Today’s Word from Trinity Keyboardist Sheila Weidendorf…

This tender and much beloved hymn was composed – both tune and text – by Will Lamartine Thompson, (1847-1909). Thompson had composed many pieces for the commercial market but didn’t find a publisher to accept his works. A composer of sacred, secular and patriotic songs, Thompson then founded his own publishing house. This hymn was published in 1880 in his two-volume collection entitled Sparkling Gems. Softly and Tenderly has since made its way into 782 hymnals! Popular late 19th century evangelist Dwight L. Moody is reported to have said to Thompson – and on his deathbed, no less – “I would rather have written Softy and Tenderly, Jesus is Calling than anything I have been able to do in my whole life.” High praise, indeed, and the motivation Thompson needed to devote his life to writing/composing thereafter.

Softly and tenderly Jesus is calling,
Calling for you and for me;
See, on the portals He’s waiting and watching,
Watching for you and for me.

Why should we tarry when Jesus is pleading,
Pleading for you and for me?
Why should we linger and heed not His mercies,
Mercies for you and for me?

Time is now fleeting, the moments are passing,
passing from you and from me;
shadows are gathering, deathbeds are coming,
coming for you and for me.

O for the wonderful love He has promised,
Promised for you and for me!
Though we have sinned, He has mercy and pardon,
Pardon for you and for me.

Come home, come home,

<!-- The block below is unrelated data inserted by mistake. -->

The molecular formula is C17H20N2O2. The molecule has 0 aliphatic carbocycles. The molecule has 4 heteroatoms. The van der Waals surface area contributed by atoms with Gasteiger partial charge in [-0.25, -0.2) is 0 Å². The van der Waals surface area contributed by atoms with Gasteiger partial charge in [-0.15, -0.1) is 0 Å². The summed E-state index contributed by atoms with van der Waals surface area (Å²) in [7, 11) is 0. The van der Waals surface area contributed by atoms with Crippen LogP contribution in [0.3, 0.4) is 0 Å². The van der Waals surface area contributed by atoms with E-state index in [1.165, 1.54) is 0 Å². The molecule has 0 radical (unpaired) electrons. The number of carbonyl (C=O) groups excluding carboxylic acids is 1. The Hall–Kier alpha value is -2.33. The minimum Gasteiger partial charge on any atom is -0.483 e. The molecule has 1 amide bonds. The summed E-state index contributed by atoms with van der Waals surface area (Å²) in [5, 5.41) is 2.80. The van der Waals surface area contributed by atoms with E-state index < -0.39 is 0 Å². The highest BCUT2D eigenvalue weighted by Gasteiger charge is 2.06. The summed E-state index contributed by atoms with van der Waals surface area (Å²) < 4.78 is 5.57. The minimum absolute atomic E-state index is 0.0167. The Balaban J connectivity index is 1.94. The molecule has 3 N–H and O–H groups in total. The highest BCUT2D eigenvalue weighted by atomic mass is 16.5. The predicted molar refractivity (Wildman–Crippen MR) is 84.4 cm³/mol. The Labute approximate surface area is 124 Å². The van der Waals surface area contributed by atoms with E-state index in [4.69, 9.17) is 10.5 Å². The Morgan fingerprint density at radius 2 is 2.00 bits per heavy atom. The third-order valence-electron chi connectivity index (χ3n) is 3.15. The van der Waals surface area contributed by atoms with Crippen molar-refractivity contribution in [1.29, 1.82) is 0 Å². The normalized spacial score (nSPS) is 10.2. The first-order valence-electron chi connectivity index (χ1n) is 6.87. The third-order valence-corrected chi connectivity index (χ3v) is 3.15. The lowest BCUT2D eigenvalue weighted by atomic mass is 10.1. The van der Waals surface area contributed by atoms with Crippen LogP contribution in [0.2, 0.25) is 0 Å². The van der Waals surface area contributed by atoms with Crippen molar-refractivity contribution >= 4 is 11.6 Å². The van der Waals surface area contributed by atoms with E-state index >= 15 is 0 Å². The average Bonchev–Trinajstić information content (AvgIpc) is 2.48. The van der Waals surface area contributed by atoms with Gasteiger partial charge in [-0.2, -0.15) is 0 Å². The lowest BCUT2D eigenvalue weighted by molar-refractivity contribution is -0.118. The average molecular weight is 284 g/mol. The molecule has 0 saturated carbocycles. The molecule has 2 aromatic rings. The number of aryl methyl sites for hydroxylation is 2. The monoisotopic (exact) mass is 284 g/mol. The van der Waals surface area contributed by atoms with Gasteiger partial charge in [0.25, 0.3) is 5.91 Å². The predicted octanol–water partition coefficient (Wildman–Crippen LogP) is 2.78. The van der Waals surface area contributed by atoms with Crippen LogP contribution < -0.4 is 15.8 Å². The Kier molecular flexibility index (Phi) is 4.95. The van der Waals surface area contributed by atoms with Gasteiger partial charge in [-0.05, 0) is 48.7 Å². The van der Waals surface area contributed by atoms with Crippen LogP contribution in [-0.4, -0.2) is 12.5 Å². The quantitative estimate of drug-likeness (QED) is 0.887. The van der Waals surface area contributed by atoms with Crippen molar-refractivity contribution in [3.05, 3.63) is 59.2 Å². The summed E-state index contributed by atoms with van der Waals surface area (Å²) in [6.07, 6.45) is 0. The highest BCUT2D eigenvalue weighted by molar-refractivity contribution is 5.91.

Ye who are weary, come home;
Earnestly, tenderly, Jesus is calling,
Calling, O sinner, come home!

Some hymns turn the believer’s attention upward to heaven, or to the Great Someday when suffering shall cease and all shall be well for the faithful. Other hymns join the people of God in verses of praise or thanksgiving. Some hymns gather up the community of believers in common concern or call to rightful action. Softly and Tenderly is a different kind of hymn altogether. Along with others of its general tone and tenor, such as, “Just As I Am,” or “In the Garden,” Softly and Tenderly draws the attention to a very personal and conversational level.

Today’s hymn is more akin to a loving parent calling a child to their arms after some misdeed with an assurance of unwavering love, or a concerned friend offering assurance to another that forgiveness of any wrongs and the tender mercies of God’s unfailing love are readily available. When thirsty, the parched soul only needs ask and all thirst could be quenched. God the Almighty, omnipotent and omniscient, becomes a personalized and immediate God – the caring friend, the tender mother, the constant beloved. The latter 1800s saw many a hymn (and corollary theology) like this, sometimes with an exaggeratedly personalized – even lapsing into romanticized – view of Jesus.

This era was known as the “Third Great Awakening” in Protestant America (the later 1800s and into the 20th century). In its greater expression, this “awakening” began with a personal relationship with Jesus, then turned outward in individual acts and a collective movement toward social justice. In accepting the mercies of Christ, the believer becomes like Christ and then turns the Christian commitment into good works for the greater good – the micro becoming the macro and a far cry from the image of a distant and angry god meting out only judgment. Knowing the direct, tender, personal love of God, the believer becomes more like God and can then turn that love outward in doing good for others. Arising out of this “awakening” era was the revival movement across the nation, the Women’s Temperance Movement (and its pleas for prohibition) and even the Suffragette movement.

Please enjoy my organ improvisation on Softly and Tenderly, Jesus is Calling, by clicking HERE!

Sheila Weidendorf